Every so often throughout the liturgical year as we listen to the scriptures, we will find times when the call of God for us to follow Jesus is made much more explicit and clear than perhaps it has at other times. Today is one of those days when we are being challenged very directly by God through Jesus to become his disciples, to follow him.
The Peace Pulpit
As we reflect on these readings from God's word today, it will be very helpful for us, I think, if we do it with the context of the Sacrament of Baptism, which we are celebrating for this baby, Kaelynn Christine, because the readings guide us as to what it means for her to be baptized, and also what our baptism means for each one of us, and that that, of course, is something very important for us to reflect upon regularly: What does it means to be a baptized follower of Jesus, one of his disciples?
I’m sure we are all aware that today when we celebrate this Feast of the Baptism of Jesus, we are bringing to a completion the Advent and Christmas season. Over the past couple of months, we remembered the Annunciation to Mary, the Visitation and then the birth of Jesus at Bethlehem, and then Jesus being brought to the temple for circumcision and the giving of his name. Then also, the time he was presented in the temple where he was purified. Then also, the time when Jesus was lost and then found in the temple by Mary and Joseph.
In order to really hear the message that is proclaimed to us in the Gospel today, it's very important that we situate this incident within the context of what was happening in the Jewish Christian community for whom Matthew wrote the Gospel. We may not be so aware, but we need to remind ourselves that the Gospels, like Matthew, Mark, Luke and John, were not written down immediately after Jesus left. The gospels developed out of oral traditions that were passed on for a number of years before anything was written down.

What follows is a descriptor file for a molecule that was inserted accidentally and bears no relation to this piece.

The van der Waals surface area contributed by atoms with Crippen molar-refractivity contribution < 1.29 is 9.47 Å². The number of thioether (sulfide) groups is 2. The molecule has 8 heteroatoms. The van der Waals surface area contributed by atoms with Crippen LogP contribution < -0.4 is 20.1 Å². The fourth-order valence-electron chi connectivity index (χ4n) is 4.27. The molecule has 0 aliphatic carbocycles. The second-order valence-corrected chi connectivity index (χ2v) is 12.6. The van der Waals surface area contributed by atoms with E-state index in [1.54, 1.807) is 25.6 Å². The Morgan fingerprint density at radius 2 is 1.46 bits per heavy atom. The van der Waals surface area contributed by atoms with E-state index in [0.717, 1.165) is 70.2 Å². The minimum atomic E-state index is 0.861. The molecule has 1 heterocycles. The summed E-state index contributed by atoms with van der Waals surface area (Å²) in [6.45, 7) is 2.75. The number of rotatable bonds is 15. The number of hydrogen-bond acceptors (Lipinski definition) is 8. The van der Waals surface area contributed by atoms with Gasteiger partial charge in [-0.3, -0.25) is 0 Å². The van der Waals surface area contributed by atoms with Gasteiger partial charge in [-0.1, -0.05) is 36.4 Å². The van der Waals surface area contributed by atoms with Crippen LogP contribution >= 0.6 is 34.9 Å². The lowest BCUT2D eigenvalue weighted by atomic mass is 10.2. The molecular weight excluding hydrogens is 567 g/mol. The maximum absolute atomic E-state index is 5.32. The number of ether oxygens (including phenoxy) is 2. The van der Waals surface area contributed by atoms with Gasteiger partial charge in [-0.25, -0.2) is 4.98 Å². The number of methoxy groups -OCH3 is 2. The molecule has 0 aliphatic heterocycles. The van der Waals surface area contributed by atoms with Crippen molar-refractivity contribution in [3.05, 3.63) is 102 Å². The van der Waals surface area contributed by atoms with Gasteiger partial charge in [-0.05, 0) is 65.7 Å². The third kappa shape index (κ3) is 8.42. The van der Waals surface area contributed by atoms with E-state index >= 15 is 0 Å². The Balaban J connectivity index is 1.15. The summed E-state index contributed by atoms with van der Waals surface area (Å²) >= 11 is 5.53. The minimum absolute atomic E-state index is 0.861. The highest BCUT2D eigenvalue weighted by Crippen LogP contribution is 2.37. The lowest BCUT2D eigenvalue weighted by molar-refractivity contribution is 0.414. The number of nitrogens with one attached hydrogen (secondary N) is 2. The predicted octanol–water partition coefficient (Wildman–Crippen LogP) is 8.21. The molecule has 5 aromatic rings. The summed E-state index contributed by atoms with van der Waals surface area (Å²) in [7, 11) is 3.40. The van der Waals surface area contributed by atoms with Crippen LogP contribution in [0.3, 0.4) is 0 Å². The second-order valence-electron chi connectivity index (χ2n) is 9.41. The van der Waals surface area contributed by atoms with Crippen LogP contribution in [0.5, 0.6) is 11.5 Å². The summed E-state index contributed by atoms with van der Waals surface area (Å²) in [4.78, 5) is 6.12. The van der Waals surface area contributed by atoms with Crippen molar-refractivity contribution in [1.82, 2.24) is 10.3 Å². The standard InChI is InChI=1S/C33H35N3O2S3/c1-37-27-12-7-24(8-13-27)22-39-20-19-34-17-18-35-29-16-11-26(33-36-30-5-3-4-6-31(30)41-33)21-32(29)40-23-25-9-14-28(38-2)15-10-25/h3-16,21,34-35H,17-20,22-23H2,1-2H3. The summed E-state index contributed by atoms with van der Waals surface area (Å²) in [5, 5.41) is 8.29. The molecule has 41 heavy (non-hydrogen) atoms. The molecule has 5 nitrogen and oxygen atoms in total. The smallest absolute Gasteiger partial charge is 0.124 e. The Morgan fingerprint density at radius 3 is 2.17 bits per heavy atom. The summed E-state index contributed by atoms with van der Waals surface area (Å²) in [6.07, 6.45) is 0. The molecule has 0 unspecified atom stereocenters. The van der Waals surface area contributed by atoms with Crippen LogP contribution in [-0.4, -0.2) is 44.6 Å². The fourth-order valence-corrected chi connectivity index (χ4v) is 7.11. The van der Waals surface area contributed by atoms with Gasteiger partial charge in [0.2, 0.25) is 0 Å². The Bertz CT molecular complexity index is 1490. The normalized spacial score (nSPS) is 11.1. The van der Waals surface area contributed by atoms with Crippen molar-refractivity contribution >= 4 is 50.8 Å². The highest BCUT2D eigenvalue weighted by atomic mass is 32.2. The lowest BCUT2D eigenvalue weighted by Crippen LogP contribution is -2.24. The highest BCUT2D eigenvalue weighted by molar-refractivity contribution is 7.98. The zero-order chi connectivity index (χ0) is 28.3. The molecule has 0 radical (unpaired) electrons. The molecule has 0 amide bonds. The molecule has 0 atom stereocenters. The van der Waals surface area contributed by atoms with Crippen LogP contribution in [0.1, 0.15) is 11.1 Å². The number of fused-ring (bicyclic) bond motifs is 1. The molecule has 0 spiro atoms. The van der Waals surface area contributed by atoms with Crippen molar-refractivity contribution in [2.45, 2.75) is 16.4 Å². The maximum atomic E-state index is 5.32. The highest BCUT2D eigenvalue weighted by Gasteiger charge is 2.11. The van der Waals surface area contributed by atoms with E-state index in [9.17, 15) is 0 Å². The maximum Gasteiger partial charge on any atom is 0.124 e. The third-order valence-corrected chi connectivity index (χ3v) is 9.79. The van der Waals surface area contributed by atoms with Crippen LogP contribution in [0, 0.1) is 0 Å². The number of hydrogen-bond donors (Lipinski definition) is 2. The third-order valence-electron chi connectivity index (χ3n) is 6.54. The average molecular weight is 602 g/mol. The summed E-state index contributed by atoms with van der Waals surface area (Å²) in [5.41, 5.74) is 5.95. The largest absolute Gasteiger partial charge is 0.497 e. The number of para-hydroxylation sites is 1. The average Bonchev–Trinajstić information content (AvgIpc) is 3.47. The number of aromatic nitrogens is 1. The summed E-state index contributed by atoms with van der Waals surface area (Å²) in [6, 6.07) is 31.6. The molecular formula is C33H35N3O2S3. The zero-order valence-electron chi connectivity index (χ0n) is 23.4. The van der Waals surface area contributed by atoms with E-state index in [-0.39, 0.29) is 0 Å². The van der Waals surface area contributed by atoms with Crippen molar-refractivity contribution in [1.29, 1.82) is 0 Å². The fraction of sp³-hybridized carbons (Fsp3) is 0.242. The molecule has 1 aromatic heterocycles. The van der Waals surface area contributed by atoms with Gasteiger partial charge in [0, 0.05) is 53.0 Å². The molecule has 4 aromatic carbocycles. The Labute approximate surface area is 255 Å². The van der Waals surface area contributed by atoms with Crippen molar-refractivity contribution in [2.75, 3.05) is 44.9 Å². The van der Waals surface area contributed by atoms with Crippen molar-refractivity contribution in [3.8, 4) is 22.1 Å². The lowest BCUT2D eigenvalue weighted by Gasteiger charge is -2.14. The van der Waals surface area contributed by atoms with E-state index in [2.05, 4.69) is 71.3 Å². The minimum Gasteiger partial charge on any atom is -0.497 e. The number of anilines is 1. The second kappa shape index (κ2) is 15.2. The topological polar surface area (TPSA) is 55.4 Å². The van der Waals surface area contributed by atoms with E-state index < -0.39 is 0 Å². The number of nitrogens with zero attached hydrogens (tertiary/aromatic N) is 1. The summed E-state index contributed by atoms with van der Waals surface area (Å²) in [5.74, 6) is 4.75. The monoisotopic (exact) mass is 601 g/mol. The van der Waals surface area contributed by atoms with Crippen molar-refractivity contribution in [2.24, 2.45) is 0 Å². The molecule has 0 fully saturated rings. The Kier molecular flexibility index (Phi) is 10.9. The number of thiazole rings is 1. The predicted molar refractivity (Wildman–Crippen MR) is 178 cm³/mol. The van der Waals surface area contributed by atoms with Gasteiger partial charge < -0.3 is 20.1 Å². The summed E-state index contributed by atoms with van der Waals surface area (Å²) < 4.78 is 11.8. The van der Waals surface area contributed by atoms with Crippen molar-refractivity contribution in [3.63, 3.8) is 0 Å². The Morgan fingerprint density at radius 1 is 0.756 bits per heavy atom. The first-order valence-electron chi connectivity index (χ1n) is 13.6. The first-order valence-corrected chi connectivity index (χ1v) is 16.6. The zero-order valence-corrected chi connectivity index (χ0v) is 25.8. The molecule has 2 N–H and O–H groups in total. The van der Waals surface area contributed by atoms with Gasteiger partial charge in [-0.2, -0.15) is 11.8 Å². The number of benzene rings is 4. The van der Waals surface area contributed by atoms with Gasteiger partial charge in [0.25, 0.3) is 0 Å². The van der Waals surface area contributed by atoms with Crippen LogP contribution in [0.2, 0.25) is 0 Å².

In a few moments when we begin our Eucharistic prayer, I will proclaim the words:
"Yes, God, you are holy. You are kind to us and to all. For this, we thank you. We thank you, above all, for your son Jesus. You sent him into this world because people had turned away from you and no longer loved one another. Jesus opened our eyes and our hearts to understand that we are brothers and sisters, and that you are the one God of us all. And Jesus brought us the good news of life to be lived with you forever in heaven, and he showed us the way to that life, the way of love."
I do find these lessons very powerful in getting us to understand who Jesus really is and what he expects of us. When you look at the gospel lesson, it is suggested - by some at least - that John the Baptist really didn't have any doubts about Jesus; he knew who Jesus was, what he was doing and why, and so he just sent his disciples [to Jesus] for their benefit, because they were reluctant to leave him and follow Jesus. He wanted them to go and be really convinced.
It is certainly not difficult to understand the point of today's Gospel reading. It's a passage that calls us to begin to change our lives, to begin to undergo radical conversion, so it's a very appropriate passage for us to reflect upon as we celebrate today, the sacrament of reconciliation, where we try to look deeply into our hearts to discover the ways in which we fail to live up to God's call to be disciples of Jesus and to repent of our failures and seek God's forgiveness.
As we are all aware, Advent is the season of hope as we prepare to celebrate once more the coming of Jesus at the time of his birth. When something has already happened historically, it's hard to look forward to it again. However, as we know, Jesus came into our human history 2,000 years ago to bring about a transformation of our world, to bring about the reign of God as he announced at the beginning of his public life, "The reign of God is at hand."
As I mentioned in introducing the second reading, the first followers of Jesus struggled with how to understand Jesus. Of course they had come to know him as someone who was born in Bethlehem, grew up in Nazareth; they knew his brothers, sisters, cousins and family. They saw him in every way that we see one another as human beings.
Recently I have had the experience of writing to various bishops in the United States to alert them to the fact that I was coming to do a public speech of one kind or another in their diocese. As I have received answers from those bishops, sometimes it was a very welcoming answer, and sometimes the bishop would say, "No, it's better if you do not come into my diocese because you can be controversial. You cause too much controversy."